The day started with a pair of Helens, Helen Holmes and Helen Gibson (born Rose Wagner, became Rose Gibson when she married Hoot Gibson, and became Helen Gibson when she took over the lead role in Hazards of Helen fame--Holmes of course was the original). There was an introduction by film historian Larry Telles and Shirly Freitas, the great-granddaughter of Helen Holmes. Then we saw a couple of their films, both featuring that staple of stunt films from the time--trains:
WEBS OF STEEL (1925): Helen Holmes is the daughter of a railroad magnate. Her dad wants her to marry Jim Haggerty (Arthur Morrison), but she's got her eyes on the new guy who saved her from danger, John Andrews (Bruce Gordon). But he's got a troubled past that Haggerty means to expose. Oh, and there's a train robbery they've got to stop and some amazing stunts that Holmes did herself.
GHOST OF THE CANYON (1920): The rare moments when Helen Holmes used a stunt double, her double was Helen Gibson (back when she was still Rose Gibson), so she was a natural to step into the role when Holmes left. This movie feels like the inspiration for a Scooby Doo mystery, with a ghost haunting a railroad trestle. Tons of fun, with more amazing stunts.
And then the second show of the day, and the last of the festival, featured our own inimitable Baby Peggy (aka Diana Serra Cary). Born in 1918, I met her at her 90th birthday celebration, and she's still spry and sharp as a tack (and an entertaining and lively silent film historian, with several books to her name). I hope she never dies, but rest assured we will keep her memory alive here in Niles (where her dad worked as a movie cowboy for Broncho Billy Anderson for a short time). Anyway, the film was a delight.
THE FAMILY SECRET (1924): Baby Peggy is that secret, as her parents were married in secret. See, Margaret and Garry loved each other and got married, even though her father disapproved. When he catches him in the house, he sets him up as a burglar and has the police take him away for 4 years. In the meantime, Peggy is born and starts growing up. Her mom is depressed and spends days in bed. Her nanny is at best humorless and at worst negligent as she reads romance novels while Peggy wanders off. The nurse won't let Peggy stay with mommy because she gets to nervous. Grandpa has little time for her. So she spends her time playing with the cook and the maid, who dote on her as she gets into all sorts of hijinx. Meanwhile Garry is finally released from prison, but doesn't know how to find his daughter (even though they're still living in the same home. That seems like a plot hole to me). But you know what, I'll overlook that plot hole. The real heart of the movie is how Baby Peggy can melt anyone's heart. Her grandfather's character arc is particularly nice. And I loved how the audience was totally into it, cheering the good guys and hissing at the villains. A great screening to cap the weekend.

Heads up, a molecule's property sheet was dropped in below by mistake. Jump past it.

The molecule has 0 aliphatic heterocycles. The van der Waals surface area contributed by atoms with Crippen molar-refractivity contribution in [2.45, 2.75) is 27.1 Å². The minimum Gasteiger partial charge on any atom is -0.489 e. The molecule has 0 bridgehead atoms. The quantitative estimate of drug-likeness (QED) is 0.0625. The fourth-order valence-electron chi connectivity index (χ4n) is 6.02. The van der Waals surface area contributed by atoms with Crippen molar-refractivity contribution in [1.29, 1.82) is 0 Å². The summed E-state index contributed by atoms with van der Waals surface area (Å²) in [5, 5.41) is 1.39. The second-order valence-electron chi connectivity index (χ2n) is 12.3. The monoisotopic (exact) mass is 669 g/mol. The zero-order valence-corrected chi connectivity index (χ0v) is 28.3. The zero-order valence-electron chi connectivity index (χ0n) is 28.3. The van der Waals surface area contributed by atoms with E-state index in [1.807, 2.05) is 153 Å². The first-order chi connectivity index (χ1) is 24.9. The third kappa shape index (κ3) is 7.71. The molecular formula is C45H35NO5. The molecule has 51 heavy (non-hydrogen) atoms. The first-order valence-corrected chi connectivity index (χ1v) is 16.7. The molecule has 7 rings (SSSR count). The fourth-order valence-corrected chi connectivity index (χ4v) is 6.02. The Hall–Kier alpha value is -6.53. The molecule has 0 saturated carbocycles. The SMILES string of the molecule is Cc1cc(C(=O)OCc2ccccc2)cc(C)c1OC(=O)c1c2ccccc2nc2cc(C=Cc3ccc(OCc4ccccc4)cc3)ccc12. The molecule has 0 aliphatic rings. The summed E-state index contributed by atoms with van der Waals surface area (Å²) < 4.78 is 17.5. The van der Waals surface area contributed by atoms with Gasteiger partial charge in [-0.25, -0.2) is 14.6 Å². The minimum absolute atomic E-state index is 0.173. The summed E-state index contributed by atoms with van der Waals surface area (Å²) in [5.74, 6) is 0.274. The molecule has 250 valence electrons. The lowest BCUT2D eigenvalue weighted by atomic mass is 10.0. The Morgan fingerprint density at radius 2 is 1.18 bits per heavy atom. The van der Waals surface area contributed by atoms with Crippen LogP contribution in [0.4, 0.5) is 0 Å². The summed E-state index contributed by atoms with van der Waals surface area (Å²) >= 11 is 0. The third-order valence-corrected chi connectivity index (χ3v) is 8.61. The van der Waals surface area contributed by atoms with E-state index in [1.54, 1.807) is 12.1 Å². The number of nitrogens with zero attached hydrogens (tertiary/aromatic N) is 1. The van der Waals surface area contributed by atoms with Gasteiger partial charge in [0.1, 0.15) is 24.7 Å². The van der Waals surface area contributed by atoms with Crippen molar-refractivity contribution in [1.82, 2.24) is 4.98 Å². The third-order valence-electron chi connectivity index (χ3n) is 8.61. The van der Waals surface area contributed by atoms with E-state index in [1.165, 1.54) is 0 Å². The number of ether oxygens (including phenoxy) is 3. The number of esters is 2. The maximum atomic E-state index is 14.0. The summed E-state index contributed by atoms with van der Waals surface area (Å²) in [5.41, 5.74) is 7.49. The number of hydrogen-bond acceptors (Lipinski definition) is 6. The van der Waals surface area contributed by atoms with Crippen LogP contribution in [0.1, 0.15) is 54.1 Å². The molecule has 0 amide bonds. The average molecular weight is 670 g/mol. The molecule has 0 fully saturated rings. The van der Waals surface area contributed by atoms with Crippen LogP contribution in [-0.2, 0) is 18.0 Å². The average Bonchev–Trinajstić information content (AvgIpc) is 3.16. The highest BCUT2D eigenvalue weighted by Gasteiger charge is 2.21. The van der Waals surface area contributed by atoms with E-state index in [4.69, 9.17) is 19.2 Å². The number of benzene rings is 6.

And like that, the festival was over. I had a barbecue dinner from the Florence with the rest of the Niles gang, as we chatted well into the early evening before I headed home. What a weekend.
Total Running Time (estimated): 160 minutes
My Total Minutes: 241,419